Nvidia (NVDA) CEO Jensen Huang doesn’t see the global chip shortage coming to an end anytime soon. The head of the largest chip maker by market cap, Huang is fresh off his virtual keynote at Nvidia’s GTC conference where he announced advances in the company’s metaverse and AI efforts.
But Nvidia still makes the bulk of its revenue, about 47% in Q2, from the sale of its gaming cards. And those continue to be in short supply due to the pandemic-induced chip crisis.
“I think that through the next year, demand is going to far exceed supply. We don’t have any magic bullets in navigating the supply chain,” Huang told Yahoo Finance Live on Wednesday.
“We have the support of our suppliers. We’re fortunate that we’re multi-sourced and that our supply chain is diverse and our company is quite large so we have the support of a large ecosystem around us,” he added.
The chip crisis kicked off at the start of the pandemic when automakers, expecting a slowdown in sales, cut their chip orders. But consumers had other plans and started buying up cars in droves. At the same time, consumers, trapped in their homes due to pandemic restrictions, started grabbing everything from workstations and webcams to gaming PCs and game consoles.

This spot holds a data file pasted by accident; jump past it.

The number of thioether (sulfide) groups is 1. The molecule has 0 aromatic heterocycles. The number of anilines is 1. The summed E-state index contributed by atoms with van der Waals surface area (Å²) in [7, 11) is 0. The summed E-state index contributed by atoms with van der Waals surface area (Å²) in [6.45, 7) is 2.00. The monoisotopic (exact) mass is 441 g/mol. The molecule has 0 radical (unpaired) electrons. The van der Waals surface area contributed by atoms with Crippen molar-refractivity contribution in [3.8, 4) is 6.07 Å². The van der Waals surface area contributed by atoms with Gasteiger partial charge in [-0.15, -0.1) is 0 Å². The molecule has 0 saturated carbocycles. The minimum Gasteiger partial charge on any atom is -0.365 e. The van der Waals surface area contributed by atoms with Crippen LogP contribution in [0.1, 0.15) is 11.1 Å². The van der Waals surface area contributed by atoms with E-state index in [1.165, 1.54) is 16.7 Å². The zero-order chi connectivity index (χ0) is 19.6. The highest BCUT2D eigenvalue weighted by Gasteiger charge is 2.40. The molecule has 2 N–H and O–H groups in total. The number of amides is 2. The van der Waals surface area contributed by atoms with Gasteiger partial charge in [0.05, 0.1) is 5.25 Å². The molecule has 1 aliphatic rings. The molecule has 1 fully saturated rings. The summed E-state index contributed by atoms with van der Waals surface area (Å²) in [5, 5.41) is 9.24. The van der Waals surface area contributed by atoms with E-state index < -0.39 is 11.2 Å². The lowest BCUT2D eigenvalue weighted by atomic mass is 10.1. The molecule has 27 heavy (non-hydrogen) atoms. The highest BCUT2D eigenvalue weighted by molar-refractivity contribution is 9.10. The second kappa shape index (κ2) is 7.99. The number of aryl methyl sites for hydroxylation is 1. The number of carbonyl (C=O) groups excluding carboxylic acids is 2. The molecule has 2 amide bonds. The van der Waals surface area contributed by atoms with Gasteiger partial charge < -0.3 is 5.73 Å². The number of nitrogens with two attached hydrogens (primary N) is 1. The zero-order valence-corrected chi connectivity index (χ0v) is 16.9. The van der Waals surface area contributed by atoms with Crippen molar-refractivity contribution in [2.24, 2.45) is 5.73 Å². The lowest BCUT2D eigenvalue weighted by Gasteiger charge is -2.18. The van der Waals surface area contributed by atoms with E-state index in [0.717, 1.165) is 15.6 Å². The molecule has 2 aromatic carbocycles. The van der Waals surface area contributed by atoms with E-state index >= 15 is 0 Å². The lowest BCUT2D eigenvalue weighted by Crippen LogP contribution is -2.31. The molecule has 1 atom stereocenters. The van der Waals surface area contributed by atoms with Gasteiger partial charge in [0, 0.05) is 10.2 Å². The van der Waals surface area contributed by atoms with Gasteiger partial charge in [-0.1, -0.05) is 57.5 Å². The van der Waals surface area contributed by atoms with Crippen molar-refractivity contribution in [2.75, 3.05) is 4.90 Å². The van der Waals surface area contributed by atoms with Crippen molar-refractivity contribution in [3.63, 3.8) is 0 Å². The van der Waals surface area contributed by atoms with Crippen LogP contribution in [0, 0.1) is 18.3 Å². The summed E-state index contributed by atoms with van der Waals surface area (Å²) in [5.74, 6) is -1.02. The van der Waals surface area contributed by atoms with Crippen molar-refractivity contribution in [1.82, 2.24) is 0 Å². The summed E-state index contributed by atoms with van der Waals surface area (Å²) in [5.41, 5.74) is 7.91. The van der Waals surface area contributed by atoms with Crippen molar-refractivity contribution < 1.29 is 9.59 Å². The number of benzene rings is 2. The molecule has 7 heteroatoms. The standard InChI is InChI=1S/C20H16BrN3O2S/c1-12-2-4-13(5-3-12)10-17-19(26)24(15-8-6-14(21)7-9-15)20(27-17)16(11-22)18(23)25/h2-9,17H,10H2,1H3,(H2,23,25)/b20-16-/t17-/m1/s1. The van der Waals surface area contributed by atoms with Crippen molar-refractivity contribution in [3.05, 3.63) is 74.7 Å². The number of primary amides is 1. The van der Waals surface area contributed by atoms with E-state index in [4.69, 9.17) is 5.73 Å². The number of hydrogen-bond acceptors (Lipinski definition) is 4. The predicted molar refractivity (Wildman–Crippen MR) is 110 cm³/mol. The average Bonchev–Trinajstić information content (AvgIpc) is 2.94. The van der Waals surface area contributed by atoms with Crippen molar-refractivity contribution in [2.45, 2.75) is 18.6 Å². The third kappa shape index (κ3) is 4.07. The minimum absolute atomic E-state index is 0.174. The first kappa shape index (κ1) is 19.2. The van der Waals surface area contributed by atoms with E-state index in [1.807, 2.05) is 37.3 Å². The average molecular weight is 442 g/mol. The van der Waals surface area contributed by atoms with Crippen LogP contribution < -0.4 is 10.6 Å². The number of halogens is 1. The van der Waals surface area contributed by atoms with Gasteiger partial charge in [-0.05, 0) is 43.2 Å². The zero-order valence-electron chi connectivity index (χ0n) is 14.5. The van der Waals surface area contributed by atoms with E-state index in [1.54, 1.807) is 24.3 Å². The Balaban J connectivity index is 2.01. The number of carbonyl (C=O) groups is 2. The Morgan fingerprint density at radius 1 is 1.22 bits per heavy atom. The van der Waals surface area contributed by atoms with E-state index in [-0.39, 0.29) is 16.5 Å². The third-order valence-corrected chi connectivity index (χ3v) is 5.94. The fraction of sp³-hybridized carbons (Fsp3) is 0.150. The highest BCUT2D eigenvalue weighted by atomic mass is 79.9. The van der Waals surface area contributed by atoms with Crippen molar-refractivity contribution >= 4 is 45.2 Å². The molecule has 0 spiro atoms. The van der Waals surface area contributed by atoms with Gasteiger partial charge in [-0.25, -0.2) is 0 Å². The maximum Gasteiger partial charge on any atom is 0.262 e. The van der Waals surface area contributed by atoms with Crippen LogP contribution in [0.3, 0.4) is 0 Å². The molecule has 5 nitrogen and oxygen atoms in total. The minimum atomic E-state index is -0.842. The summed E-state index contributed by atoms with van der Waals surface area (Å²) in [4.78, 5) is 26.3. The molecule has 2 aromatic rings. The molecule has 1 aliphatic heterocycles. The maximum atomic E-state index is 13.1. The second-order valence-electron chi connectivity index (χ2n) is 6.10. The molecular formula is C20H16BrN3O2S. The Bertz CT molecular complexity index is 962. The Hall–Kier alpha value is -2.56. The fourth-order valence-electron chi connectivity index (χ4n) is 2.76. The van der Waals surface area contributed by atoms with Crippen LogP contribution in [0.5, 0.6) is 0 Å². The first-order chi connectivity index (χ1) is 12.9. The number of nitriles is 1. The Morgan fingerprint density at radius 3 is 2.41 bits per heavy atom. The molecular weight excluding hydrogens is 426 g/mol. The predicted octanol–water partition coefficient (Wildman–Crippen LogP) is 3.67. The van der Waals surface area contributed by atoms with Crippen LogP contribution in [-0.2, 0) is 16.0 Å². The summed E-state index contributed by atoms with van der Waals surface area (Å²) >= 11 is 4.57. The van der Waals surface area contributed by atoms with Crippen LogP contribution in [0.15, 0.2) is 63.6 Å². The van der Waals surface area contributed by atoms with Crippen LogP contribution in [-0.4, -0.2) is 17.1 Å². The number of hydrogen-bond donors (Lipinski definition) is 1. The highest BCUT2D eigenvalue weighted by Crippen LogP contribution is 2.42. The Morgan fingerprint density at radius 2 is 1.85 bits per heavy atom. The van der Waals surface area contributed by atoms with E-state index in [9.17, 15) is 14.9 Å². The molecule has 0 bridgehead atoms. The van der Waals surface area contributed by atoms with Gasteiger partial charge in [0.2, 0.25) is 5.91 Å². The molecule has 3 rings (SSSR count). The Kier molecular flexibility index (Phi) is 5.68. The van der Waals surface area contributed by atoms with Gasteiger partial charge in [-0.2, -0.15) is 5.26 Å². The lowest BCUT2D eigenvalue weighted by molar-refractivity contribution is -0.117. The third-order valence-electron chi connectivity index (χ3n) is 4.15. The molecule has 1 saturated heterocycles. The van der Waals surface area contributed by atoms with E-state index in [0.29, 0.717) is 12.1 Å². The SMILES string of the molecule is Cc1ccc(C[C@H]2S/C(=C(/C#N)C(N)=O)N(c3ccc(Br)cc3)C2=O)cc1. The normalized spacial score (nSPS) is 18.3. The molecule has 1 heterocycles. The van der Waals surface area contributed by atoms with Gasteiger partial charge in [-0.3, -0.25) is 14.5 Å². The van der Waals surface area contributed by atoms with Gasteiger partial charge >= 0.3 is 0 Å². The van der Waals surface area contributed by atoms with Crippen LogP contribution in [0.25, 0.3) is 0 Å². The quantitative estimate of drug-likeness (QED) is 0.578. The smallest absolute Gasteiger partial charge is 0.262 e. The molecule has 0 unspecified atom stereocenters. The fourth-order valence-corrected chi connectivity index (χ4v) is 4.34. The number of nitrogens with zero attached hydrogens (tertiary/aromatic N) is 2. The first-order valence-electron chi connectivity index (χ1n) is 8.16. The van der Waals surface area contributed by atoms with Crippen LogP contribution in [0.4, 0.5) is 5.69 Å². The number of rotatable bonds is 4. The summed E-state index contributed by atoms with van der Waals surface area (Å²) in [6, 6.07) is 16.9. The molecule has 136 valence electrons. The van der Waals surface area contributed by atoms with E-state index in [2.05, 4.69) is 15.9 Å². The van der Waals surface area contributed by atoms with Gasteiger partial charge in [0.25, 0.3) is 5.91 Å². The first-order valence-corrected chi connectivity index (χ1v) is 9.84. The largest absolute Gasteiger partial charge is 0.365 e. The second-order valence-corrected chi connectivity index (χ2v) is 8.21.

With so many industries vying for attention from the small number of global chip makers, a crunch was all but guaranteed. And it continues to play out now. Try buying an Nvidia graphics card or, heck, a PlayStation 5. If you don’t want to pay hundreds of dollars over the manufacturer’s suggested retail price, you’ll likely be waiting a while.
The demand has piled up so much that when products do become available, they sell out in an instant. We’re talking about people lined up in parking lots outside of electronics stores hoping to get their hands on a new Nvidia card. I’ve got an Nvidia card in my own gaming computer, but was lucky enough to get it in 2019.
Of course, Nvidia isn’t the only company contending with the chip shortage. Intel CEO Pat Gelsinger told Yahoo Finance Live last month that he doesn’t expect supply problems to get better until some time in 2023.
While Huang says the chip shortage will eventually subside, he doesn’t think the level of demand we’re seeing is transitory. Instead, he says it’s here to stay.
“People are starting to build more and more home workstations because their home is now their office,” Huang said. “And when they’re at home they prefer to have a permanent system, and so desktop computers are doing incredibly well.”
People are also spending more time gaming, he said, leading to more people trying to get their hands on Nvidia’s high-end graphics cards.
“I think these are permanent conditions, and we’re going to see new computers being built for quite a while. People are building home offices, and you could see all of the implications,” Huang said.
More from Dan
Got a tip? Email Daniel Howley at email@example.com over via encrypted mail at firstname.lastname@example.org, and follow him on Twitter at @DanielHowley.